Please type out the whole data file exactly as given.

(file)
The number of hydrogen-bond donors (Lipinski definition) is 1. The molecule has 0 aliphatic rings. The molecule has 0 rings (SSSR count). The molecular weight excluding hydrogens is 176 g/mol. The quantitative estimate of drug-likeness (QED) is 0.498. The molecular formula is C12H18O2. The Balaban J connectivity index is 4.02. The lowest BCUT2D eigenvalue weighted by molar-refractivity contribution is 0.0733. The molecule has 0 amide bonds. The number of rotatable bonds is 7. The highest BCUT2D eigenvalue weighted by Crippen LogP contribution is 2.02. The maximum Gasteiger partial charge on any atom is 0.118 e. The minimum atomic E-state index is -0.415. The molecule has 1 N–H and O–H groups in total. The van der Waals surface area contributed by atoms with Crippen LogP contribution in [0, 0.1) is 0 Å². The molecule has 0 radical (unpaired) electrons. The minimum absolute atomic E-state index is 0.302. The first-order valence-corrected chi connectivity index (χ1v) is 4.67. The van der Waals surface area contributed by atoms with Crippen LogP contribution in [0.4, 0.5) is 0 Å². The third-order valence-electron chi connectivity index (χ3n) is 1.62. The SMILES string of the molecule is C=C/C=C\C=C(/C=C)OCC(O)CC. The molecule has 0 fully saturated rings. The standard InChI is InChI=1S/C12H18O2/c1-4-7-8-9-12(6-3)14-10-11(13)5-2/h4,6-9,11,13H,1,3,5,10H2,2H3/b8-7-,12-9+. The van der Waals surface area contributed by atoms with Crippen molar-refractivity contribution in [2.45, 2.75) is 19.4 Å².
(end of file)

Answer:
The number of hydrogen-bond donors (Lipinski definition) is 1. The molecule has 0 aliphatic rings. The molecule has 0 rings (SSSR count). The molecular weight excluding hydrogens is 176 g/mol. The quantitative estimate of drug-likeness (QED) is 0.498. The molecular formula is C12H18O2. The Balaban J connectivity index is 4.02. The lowest BCUT2D eigenvalue weighted by molar-refractivity contribution is 0.0733. The molecule has 0 amide bonds. The number of rotatable bonds is 7. The highest BCUT2D eigenvalue weighted by Crippen LogP contribution is 2.02. The maximum Gasteiger partial charge on any atom is 0.118 e. The minimum atomic E-state index is -0.415. The molecule has 1 N–H and O–H groups in total. The van der Waals surface area contributed by atoms with Crippen LogP contribution in [0, 0.1) is 0 Å². The molecule has 0 radical (unpaired) electrons. The minimum absolute atomic E-state index is 0.302. The first-order valence-corrected chi connectivity index (χ1v) is 4.67. The van der Waals surface area contributed by atoms with Crippen LogP contribution in [0.4, 0.5) is 0 Å². The third-order valence-electron chi connectivity index (χ3n) is 1.62. The SMILES string of the molecule is C=C/C=C\C=C(/C=C)OCC(O)CC. The molecule has 0 fully saturated rings. The standard InChI is InChI=1S/C12H18O2/c1-4-7-8-9-12(6-3)14-10-11(13)5-2/h4,6-9,11,13H,1,3,5,10H2,2H3/b8-7-,12-9+. The van der Waals surface area contributed by atoms with Crippen molar-refractivity contribution in [2.45, 2.75) is 19.4 Å².